Professor Thomas Maschmeyer and his team have attracted investment worth in excess of $14 million from Australian investors and Armstrong Energy, a major British solar energy company, to fast-track commercialisation of the new zinc-bromine battery.
Gelion is in an exciting phase of its development program for battery systems. With their London-based counterparts, they are well advanced in planning their commercialisation and supply-chain strategies from initial prototypes all the way through to demonstrating commercial production capacity by 2020.
Gelion expects that the new batteries will be based on the small, low-cost, cell that can be organised into flexible configurations, depending on the required application. This could be for street lights, domestic use, commercial building and in grid support.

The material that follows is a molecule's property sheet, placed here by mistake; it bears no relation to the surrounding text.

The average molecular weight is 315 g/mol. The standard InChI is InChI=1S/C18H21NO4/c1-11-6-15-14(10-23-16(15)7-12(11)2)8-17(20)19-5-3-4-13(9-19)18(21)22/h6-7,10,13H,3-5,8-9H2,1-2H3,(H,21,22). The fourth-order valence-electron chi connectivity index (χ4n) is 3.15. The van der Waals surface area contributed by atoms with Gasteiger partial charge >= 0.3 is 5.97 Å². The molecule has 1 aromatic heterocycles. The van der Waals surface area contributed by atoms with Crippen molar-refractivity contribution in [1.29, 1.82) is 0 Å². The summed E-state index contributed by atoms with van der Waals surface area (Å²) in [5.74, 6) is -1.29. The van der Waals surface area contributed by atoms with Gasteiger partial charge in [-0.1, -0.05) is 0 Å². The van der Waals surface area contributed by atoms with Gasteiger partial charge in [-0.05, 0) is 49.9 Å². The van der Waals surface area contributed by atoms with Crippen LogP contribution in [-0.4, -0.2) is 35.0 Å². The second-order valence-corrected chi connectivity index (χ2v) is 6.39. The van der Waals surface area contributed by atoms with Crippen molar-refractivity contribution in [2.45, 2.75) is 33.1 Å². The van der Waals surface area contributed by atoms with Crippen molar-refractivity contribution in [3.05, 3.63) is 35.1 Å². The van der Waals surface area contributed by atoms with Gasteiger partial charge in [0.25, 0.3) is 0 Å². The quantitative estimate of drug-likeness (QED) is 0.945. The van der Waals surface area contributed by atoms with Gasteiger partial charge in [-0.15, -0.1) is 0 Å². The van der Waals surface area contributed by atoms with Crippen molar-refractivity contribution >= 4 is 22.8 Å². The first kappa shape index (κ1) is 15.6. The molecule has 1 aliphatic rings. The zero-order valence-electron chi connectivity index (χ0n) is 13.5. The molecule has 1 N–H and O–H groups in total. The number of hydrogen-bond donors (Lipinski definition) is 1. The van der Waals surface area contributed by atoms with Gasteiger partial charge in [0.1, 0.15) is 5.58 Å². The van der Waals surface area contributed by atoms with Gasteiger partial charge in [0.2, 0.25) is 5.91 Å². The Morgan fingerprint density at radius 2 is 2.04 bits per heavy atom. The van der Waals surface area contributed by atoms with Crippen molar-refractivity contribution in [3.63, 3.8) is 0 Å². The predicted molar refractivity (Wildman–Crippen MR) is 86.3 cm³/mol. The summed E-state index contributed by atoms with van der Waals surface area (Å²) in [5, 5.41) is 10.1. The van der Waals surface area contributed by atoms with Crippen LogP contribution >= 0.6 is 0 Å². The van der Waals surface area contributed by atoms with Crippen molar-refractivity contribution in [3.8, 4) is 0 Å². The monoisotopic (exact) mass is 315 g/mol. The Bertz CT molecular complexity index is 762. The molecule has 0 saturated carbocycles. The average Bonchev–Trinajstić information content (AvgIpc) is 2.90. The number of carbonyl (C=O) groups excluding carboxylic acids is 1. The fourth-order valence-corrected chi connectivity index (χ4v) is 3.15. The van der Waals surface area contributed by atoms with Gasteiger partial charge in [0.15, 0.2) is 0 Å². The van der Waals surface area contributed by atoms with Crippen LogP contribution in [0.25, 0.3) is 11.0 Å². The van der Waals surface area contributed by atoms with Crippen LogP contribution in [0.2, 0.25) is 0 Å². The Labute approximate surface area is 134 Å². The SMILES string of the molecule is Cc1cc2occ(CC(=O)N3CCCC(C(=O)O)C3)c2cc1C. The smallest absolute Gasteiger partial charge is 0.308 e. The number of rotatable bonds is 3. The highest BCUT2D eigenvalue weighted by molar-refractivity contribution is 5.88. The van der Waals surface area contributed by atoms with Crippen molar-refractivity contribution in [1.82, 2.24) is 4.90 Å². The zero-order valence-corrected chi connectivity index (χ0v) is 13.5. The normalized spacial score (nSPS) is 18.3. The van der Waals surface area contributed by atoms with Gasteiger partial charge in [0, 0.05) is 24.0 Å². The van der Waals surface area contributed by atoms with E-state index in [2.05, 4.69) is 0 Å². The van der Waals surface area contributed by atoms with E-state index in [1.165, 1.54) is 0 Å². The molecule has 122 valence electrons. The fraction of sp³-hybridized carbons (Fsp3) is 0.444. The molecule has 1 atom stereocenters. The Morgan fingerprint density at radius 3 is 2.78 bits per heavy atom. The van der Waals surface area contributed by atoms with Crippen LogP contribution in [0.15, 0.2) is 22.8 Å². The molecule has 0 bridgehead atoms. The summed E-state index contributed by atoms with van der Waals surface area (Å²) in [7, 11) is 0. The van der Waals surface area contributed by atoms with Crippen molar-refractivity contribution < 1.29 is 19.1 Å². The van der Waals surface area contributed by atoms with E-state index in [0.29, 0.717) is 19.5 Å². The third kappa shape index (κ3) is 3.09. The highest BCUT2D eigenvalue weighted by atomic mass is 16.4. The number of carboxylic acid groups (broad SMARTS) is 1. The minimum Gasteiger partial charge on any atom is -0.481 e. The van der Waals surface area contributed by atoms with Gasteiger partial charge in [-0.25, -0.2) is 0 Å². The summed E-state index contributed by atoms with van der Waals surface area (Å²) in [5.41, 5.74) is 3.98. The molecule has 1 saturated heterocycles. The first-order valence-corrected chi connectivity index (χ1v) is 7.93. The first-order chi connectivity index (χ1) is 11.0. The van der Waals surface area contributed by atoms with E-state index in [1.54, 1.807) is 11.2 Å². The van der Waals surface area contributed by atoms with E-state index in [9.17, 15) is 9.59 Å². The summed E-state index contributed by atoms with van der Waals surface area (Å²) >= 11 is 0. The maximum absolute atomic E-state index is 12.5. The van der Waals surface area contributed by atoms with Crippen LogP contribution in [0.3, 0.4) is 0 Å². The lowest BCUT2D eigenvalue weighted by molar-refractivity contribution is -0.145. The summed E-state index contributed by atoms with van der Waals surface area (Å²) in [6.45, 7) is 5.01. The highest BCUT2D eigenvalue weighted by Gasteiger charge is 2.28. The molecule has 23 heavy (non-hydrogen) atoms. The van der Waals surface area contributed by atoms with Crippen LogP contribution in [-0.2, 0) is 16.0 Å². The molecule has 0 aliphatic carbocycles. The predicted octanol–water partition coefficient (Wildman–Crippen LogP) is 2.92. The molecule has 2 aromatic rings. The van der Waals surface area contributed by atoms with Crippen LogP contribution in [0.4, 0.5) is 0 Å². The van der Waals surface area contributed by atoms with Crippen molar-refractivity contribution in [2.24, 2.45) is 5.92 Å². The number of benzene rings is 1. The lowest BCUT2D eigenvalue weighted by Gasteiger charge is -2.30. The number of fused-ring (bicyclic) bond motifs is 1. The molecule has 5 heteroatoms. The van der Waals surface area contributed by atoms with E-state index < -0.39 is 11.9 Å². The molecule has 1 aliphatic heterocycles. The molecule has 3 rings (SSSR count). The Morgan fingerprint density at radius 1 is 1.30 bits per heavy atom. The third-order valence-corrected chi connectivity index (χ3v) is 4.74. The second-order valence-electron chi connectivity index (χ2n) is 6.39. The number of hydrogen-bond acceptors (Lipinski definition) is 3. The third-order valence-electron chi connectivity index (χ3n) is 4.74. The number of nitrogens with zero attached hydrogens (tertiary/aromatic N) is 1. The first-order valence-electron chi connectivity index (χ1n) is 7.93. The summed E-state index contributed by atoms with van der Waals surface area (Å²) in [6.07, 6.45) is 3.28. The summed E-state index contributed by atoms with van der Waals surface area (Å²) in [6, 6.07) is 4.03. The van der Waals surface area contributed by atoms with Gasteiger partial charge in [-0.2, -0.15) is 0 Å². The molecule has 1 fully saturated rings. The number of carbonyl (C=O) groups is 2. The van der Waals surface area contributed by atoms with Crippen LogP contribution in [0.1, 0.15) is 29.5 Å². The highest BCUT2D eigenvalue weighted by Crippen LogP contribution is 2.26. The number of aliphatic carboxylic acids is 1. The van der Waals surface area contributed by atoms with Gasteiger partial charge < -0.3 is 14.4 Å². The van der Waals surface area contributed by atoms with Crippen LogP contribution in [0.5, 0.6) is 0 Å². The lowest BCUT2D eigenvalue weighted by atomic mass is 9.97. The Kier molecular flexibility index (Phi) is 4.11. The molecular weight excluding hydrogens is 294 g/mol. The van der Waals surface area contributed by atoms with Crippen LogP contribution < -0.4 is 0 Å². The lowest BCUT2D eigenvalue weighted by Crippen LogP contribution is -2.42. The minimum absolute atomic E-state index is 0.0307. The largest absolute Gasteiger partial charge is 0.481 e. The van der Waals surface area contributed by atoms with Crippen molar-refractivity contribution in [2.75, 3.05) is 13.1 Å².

Gelion relies in part on Professor Maschmeyer’s breakthrough design of nanostructured gels that can challenge existing technologies in terms of safety, durability and price.
“The idea is to build houses with our fire-safe batteries included as part of their structure. This means consumers will be ready to take advantage of rapidly improving solar-energy technology. The batteries will also serve as a buffer for the grid, enabling an ever greater share of renewables to be connected, while grid stability is maintained.”